Business News Digital Labels & Publishers
Snapchat allows music capture in videos – is it licensed?
By Chris Cooke | Published on Friday 20 February 2015
So, you know the Snapchats? Well, if you like to snap but have no chat, good news. A revamp of the iPhone version of the popular messaging app means that if you have music playing through your device’s Music, Spotify, Pandora or Soundcloud app, that will now be automatically captured when you make videos in the Snapchat app. You can, in theory, still chat, but from what we can see you have to shout to be heard above the music.
Which is all fun, and may well result in a flurry of highly amusing (without a doubt) lip sync videos flooding their way across the Snapchat network. Though, here’s a thing, by capturing a track playing through an audio player within a video, and then sharing that content with others, that surely constitutes some kind of ‘synchronisation’ and ‘communication to the public’ of said song and sound recording, does it not?
Many in the music industry yesterday wondered whether this new add-on function within Snapchat is in any way licensed. The tech firm is yet to respond to that question, though given that users can grab any track they like for their Snapchat videos, that would require blanket licences on both the sound recording and publishing side of the equation, and you might expect licensing deals of that scale to have been made public.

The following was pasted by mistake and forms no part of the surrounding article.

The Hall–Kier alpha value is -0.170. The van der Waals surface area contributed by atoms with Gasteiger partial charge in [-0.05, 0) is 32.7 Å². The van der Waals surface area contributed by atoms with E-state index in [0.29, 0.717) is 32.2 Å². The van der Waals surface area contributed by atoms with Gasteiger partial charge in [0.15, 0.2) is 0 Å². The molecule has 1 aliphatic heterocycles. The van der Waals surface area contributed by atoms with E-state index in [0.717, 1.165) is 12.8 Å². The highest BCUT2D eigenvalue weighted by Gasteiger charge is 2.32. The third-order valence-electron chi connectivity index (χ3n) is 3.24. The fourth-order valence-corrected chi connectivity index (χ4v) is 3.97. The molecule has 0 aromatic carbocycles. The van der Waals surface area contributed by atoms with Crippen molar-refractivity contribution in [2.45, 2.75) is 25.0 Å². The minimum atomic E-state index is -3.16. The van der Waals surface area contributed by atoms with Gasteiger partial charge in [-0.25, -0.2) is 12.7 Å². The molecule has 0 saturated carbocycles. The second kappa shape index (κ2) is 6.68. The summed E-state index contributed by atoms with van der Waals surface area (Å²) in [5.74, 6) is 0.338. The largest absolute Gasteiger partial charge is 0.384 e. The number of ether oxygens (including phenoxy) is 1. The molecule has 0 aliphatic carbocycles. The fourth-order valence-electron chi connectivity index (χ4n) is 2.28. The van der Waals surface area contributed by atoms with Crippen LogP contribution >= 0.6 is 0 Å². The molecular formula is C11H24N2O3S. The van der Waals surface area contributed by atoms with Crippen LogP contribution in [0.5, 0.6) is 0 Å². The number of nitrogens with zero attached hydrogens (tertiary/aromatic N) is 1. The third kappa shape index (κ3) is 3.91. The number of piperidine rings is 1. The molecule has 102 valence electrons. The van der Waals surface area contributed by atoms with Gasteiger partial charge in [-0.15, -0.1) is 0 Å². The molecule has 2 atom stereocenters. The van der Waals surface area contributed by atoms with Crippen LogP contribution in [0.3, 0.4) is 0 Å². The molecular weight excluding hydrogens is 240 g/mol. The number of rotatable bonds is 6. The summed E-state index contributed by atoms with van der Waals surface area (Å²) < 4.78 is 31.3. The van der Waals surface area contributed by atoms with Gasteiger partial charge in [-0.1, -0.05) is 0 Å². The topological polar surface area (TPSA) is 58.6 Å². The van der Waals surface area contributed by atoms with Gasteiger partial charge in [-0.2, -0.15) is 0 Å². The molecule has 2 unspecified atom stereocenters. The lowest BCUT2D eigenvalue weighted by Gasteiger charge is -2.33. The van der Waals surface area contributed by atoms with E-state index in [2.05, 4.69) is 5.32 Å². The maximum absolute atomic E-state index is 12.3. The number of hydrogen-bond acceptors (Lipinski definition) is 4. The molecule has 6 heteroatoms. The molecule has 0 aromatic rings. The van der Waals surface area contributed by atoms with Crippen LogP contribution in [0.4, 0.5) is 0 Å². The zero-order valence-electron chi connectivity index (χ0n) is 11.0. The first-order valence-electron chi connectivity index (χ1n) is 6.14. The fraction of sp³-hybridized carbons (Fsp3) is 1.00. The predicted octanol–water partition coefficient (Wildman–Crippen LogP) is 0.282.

It’s possible that Snapchat is of the opinion that no such licences are required given the limitations on length, distribution and publication that apply to videos made within the app. Perhaps its lawyers reckon it’s a grey area. Though the copyright experts we spoke to thought it was more taupe.
And the boss of the National Music Publishers Association, David Israelite, told Billboard: “Anytime a commercial application wants to use music in its for-profit operations there is a concern that the music is properly licensed and that songwriters are properly compensated. We are looking at this new Snapchat functionality to determine if it is properly licensed”.
Of course, there have been rampant rumours that Snapchat – rather than Apple – might be trying to buy Taylor Swift label Big Machine. With the tech start-up apparently seeking a $16-19 billion valuation in a current investment round, perhaps it could just buy all the labels and publishers and then it wouldn’t need to worry about licensing anything.